2015 Year in Review: Dr. Dana Franzen, Veterinary Intern

It’s time to look back on 2015! Check our blog between Christmas and New Year’s for a variety of stories and memories of 2015 from the staff and volunteers of the Wildlife Center of Virginia.

Happy holidays!

My first six months as the veterinary intern at the Wildlife Center of Virginia have been very memorable! I can hardly believe December is here and now nearly gone; time flies when you are having fun. There have been several unique patients and fun memories; it is difficult to pick just a few to share.

One memorable patient arrived a month after I started: female American Black Bear #15-1651, more fondly known as “green tag”. When she arrived with the Virginia Department of Game & Inland Fisheries officer, I wasn’t sure if she was alive. She was lying on her side, too weak to stand, non-responsive, and emaciated. She likely lost her mother and was too young to fend for herself. With Dr. Helen’s support, we decided to give her the best chance we possibly could. We placed an intravenous (IV) catheter and gave her IV fluids, dextrose in saline to increase her blood sugar, and IV hetastarch to replace the blood protein she lost due to starvation. After spending hours with her on the floor, we placed her in a comfy, warm bed for the night and crossed our fingers that she would be alive the next morning. Overnight, I was formulating my treatment plan, including ways to place a feeding tube to supply her with nutrition. When I arrived at the Center the following morning, I was shocked. Little green tag was chewing on the bars of her kennel and trying to dig her way out. She is quite the fighter! In six days, this little bear was too sassy to stay indoors, so she went outside and met her new big brothers. She has made a miraculous recovery, and will be ready to go back home to the wild next spring.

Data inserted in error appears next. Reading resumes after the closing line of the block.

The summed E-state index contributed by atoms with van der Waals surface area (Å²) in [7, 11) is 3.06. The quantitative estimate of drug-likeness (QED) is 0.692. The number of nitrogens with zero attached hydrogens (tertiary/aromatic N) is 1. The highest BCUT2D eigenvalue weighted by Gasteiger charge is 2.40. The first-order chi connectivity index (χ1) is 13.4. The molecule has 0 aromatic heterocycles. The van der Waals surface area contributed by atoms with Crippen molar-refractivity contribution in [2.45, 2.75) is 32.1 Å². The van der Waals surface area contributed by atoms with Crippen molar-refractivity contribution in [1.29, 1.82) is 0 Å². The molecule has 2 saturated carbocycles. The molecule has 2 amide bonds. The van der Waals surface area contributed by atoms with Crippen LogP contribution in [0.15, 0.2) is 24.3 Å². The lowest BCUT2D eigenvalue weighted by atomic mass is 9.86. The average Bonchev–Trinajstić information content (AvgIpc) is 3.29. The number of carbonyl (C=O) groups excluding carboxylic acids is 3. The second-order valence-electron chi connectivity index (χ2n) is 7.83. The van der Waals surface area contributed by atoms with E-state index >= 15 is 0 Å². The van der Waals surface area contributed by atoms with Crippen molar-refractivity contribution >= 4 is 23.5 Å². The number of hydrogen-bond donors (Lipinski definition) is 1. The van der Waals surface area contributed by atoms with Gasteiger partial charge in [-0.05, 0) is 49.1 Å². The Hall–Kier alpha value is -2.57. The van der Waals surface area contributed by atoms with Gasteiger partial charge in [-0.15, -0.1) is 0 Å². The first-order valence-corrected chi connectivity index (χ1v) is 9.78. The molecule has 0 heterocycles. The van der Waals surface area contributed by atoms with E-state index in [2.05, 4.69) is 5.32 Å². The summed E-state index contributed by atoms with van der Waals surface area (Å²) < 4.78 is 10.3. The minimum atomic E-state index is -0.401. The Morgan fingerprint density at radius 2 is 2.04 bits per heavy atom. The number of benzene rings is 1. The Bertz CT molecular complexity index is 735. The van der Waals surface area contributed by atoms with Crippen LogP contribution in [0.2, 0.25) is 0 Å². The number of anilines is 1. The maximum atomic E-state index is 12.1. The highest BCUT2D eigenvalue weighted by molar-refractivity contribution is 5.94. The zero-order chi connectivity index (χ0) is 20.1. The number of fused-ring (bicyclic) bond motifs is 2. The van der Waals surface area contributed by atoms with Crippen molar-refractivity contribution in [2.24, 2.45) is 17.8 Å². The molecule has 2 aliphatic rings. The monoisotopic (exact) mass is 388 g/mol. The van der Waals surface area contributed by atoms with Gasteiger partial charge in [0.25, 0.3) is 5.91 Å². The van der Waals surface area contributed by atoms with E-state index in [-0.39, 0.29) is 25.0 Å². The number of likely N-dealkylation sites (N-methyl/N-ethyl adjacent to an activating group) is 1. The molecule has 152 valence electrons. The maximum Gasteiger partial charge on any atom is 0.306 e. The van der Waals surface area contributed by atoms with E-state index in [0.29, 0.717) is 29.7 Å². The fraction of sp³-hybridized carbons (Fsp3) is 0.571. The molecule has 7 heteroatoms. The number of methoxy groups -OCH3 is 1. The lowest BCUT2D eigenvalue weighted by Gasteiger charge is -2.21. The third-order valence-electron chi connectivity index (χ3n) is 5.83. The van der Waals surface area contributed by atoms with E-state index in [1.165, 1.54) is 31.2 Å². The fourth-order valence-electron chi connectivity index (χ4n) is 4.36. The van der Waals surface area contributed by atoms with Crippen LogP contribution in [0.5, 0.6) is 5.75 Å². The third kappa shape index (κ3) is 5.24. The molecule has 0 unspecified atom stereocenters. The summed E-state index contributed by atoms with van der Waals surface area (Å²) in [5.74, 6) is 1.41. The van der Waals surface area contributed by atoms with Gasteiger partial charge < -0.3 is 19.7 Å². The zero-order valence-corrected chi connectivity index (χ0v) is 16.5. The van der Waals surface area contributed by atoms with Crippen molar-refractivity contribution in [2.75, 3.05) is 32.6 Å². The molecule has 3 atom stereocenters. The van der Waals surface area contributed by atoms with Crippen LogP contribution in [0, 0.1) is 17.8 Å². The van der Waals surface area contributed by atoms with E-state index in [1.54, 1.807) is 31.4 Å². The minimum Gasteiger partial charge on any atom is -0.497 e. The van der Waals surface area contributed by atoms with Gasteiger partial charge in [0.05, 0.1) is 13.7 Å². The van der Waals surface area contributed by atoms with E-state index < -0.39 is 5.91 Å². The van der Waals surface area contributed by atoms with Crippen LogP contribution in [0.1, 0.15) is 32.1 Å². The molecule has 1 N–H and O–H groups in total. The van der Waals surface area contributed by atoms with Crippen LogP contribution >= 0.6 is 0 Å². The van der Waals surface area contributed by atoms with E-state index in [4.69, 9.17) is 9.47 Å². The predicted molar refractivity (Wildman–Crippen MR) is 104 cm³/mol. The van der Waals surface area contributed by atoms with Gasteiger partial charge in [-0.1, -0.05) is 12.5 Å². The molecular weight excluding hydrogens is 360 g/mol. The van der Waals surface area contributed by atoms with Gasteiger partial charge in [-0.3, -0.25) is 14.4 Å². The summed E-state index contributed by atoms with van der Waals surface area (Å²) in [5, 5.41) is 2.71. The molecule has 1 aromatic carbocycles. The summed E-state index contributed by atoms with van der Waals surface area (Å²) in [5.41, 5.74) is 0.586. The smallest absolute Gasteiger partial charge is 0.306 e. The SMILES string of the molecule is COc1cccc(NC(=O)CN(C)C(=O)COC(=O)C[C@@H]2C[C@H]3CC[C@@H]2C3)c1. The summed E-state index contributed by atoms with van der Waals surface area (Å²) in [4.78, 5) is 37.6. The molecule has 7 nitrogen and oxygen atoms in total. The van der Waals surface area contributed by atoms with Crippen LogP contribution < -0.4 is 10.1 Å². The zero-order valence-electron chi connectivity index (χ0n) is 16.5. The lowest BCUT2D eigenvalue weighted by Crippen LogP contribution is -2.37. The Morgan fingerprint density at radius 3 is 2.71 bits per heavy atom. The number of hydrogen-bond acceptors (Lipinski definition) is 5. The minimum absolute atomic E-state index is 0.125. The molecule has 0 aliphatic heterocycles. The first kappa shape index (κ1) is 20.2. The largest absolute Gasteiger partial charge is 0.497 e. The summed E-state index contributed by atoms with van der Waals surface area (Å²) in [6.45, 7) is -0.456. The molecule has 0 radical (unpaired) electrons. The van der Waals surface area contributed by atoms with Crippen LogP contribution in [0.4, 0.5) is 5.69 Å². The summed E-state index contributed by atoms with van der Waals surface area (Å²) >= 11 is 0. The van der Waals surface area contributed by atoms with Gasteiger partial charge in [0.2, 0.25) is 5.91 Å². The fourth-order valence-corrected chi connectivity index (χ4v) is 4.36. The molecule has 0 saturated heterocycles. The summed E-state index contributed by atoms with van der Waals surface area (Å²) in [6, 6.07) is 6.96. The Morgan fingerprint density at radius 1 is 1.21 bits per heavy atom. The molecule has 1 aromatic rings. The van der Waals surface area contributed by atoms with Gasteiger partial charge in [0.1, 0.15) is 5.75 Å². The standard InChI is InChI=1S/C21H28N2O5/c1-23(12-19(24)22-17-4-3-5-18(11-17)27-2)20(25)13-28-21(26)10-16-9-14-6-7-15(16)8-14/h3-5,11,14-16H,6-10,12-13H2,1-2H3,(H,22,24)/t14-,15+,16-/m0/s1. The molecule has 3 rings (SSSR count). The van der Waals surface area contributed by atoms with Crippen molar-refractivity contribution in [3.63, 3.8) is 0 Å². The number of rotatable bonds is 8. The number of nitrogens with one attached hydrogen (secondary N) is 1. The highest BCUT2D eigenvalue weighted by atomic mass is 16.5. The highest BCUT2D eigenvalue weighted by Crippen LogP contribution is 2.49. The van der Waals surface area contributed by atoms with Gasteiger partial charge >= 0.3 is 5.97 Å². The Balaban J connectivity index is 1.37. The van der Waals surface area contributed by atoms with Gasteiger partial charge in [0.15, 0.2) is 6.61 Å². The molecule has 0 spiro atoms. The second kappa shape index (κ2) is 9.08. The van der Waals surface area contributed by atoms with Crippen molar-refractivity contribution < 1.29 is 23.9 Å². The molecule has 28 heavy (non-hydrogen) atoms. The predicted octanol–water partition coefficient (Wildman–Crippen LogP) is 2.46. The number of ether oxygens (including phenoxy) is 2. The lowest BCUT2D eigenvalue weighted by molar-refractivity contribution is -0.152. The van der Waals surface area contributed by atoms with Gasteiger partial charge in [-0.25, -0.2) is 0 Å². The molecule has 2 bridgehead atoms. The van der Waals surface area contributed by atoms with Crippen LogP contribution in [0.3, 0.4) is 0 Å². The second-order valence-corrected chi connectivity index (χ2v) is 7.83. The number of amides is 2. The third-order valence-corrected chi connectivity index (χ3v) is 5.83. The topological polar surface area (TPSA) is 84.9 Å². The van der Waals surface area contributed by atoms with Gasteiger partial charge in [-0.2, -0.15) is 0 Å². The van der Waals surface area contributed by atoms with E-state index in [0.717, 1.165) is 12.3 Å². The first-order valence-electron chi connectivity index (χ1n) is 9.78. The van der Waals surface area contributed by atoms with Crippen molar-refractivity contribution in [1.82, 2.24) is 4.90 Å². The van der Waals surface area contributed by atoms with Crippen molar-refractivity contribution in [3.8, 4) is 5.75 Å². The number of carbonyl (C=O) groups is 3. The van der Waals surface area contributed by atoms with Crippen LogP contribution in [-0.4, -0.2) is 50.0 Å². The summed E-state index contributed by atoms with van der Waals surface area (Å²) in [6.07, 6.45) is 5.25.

Another memorable patient is hatch-year female Bald Eagle #15-2015. This girl is also a fighter. She was found down and unresponsive in a landfill. After being initially stabilized by Dr. McCormick, a local veterinarian, she came to the Center with the help of many dedicated people, including Dr. Dorazio from the Southwest Virginia Wildlife Center. On arrival, the eagle was unable to stand and was very weak. We believe she ingested a toxin in the landfill which caused her depression and weakness. With fluids and supportive care, she was able to remove the toxin from her system and started standing on her own the following afternoon. Within 36 hours her clinical signs were completely resolved! However, on radiographs, another obstacle was discovered. She had a large fishing hook in her ventriculus (stomach). Dr. Helen and I took her to surgery to remove the foreign body. We were isolating her ventriculus during surgery when suddenly the lights went out. And stayed out. Dr. Helen summarized our sentiments best when she said, “is this real life?!” So Dr. Helen and I, with the help of Dr. Dave, finished her surgery by flashlight and removed the fish hook successfully. I was blessed to have the opportunity to release her on December 22nd. Ed describes the feeling best – my heart did stop when I launched her to freedom. It was a wonderful, fulfilling experience to watch her fly free, back where she belongs.


My time at the Wildlife Center of Virginia has been one of my most rewarding career experiences to date. It is very gratifying to help an animal recover and return to its natural environment. I am having a wonderful time with my co-workers and new friends, I have learned a lot already, and I have enjoyed sharing my knowledge with the wide variety of veterinary students that come through our doors. I also greatly appreciate the amazing public support system the Center has. Without your support, I would not be able to successfully treat the variety of wildlife patients that need our aid.

--Dr. Dana

Keep checking the Wildlife Center's blog for more year-end posts this week!